Why There’s a Debate About Restaurant Service Charges

Working in the hospitality industry is not easy. Salaries are generally low, the grind itself is taxing, and the notion of service charges is a dull area for both employee and customer. Not much can be done for the hard work part; That said, there are undeniably a few systems, such as service fees, to simplify the process of rewarding good customer service and encouraging workers to do an even better job. If you still think the service charge is not worth it, just calculate that if a small reward can help them pick up even Rs 100 per day, they can earn around Rs 36,500 for the year , in addition to what they receive as salary, and you are also assured of adequate service.

Service charges have been a universally recognized and widespread best practice in India for over 25 years. The approximate amount is 10% all over India, much less than the 15-20% in the US or any other place abroad.

The central government has advocated that restaurants should not impose service charges on customers and that these charges should be non-compulsory and customers should not feel uncomfortable about it. This stems from many consumer grievances about restaurants forcing them to pay service charges, even though they are voluntary. The National Restaurant Association of India (NRAI), in response, clarified that there is nothing forbidden about service charges as they benefit businesses, workers as well as the government. “It is neither illegal under any provision of the current laws nor a hidden charge. Charges are well displayed. Even the MRTP (Monopolies and Restrictive Trade Practices) had confirmed in a case involving Pizza Hut in 2001 that charging a service charge – if pre-informed to a consumer – is neither restrictive nor wrong in law. The fact that service charges attract GST (goods and services tax) further confirms this,” says Anurag Katriar, NRAI Trustee and Founder and Managing Director of Indigo Hospitality Pvt Ltd.

Katriar considers the argument that menu prices should be increased instead of levying service charges separately to be “misplaced”. “If we raise the price, a significant portion of it will go to owners wherever revenue sharing applies, as well as to aggregators who charge a commission on sales volume. The only victim will be millions of employees whose rightful share will go in part to owners and aggregators. I am convinced that the government will take all of this into account before proposing new guidelines on this subject. Changing a decades-old practice that can potentially harm the interests of millions of working poor and provide undue benefits to landlords or aggregators is certainly not the government’s intention,” he says.

Like any other charge collected by an establishment, the service charge is part of the transaction and is clearly mentioned on the menus offered by some restaurants. It’s up to customers whether they want to patronize the restaurant or not. “Some segments of the media are exaggerating what the consumer department has said. They (the department) have simply stated that they will establish a framework for the collection of service charges after hearing from all parties. Service charges fall under of the restaurant’s individual policy. There is no illegality because we pay the GST on this and it is mentioned on our menus; so that consumers know what they will pay at the end of the meal”, explains Japtej Ahluwalia, Founder and Executive Director of Pricol Gourmet “Service charges are a global best practice for motivating your staff alike, as multiple people are involved in bringing your dish to the table. In my experience, in our restaurants, only one in ten customers discuss the service charge because they find it a convenient way to tip.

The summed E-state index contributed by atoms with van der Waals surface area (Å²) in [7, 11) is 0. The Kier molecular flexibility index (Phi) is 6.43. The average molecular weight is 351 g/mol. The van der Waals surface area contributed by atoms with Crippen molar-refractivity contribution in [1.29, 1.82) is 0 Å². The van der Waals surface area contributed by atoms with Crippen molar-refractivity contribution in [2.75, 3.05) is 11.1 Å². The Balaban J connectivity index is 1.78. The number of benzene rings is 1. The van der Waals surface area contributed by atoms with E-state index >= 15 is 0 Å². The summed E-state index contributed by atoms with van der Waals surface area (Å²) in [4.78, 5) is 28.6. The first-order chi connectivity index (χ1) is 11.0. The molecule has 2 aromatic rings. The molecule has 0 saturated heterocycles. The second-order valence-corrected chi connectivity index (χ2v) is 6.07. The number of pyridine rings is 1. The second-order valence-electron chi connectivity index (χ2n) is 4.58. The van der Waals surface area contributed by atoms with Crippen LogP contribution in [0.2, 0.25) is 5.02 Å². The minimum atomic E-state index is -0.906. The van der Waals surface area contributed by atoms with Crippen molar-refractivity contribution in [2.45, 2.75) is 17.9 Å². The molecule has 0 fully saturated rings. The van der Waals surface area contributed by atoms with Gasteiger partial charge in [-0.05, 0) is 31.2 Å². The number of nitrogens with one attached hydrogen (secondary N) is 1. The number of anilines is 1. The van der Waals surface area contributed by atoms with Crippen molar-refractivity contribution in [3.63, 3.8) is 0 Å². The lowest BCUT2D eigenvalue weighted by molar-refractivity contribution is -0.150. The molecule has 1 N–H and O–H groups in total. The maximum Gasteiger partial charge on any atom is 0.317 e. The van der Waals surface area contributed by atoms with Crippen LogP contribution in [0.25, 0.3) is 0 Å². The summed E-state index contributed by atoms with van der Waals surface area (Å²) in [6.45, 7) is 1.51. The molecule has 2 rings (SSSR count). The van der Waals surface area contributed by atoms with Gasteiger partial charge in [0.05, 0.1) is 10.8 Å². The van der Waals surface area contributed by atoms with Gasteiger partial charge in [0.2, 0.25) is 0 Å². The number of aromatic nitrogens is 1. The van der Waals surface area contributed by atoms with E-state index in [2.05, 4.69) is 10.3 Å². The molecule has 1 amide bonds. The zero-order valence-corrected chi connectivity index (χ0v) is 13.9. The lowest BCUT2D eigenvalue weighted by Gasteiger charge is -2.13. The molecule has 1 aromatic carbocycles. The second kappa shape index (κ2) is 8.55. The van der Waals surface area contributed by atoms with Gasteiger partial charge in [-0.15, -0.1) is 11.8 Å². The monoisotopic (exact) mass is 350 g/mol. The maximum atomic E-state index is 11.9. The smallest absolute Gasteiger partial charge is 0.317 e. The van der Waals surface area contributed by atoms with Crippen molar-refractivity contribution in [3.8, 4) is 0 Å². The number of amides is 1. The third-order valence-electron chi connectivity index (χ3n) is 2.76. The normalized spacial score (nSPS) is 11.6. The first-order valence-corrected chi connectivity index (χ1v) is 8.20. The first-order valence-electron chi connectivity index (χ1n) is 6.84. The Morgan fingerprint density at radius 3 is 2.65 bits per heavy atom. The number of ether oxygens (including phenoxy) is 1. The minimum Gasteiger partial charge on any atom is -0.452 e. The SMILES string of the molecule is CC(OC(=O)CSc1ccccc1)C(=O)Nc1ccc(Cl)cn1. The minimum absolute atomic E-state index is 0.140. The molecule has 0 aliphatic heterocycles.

Union Consumer and Food and Public Distribution Minister Piyush Goyal said last week that restaurants could not impose service charges on consumers and were asked to raise prices if they wanted to increase the salaries of their staff. “The restaurant association has strongly reiterated all facts with evidence to the department that the service charge is neither illegal nor an unfair business practice as alleged,” argues AD Singh, Founder and Managing Director of Olive Group of Restaurants. “This debate in the public domain is creating unnecessary confusion and disruption to the smooth operation of restaurants.”

“Writing the service charge as optional or discretionary on its menu and adding 10% is absolutely fair. Customers unhappy with the service can opt to have it removed. It seems like the agencies promoting this program really haven’t thought about this,” says Rakshay Dhariwal, Founder and Managing Director of Pass Code Hospitality. “This whole fee-for-service fiasco has come to naught and is yet another inconvenience to our industry, which happens to be the second largest employer in the country. Many restaurants and bars will be [now] adopt all-inclusive pricing and integrate the service charge component into the price of a dish.

According to Riyaaz Amlani, Managing Director, Impresario,Service fees are good for the customer, the staff and the industry as well. In all cases, service charges are optional and deducted if customers choose, but such requests are rare. The amount goes to the staff and is divided equally.

—Akanksha Dean is a freelance chef, events specialist, and food and travel writer

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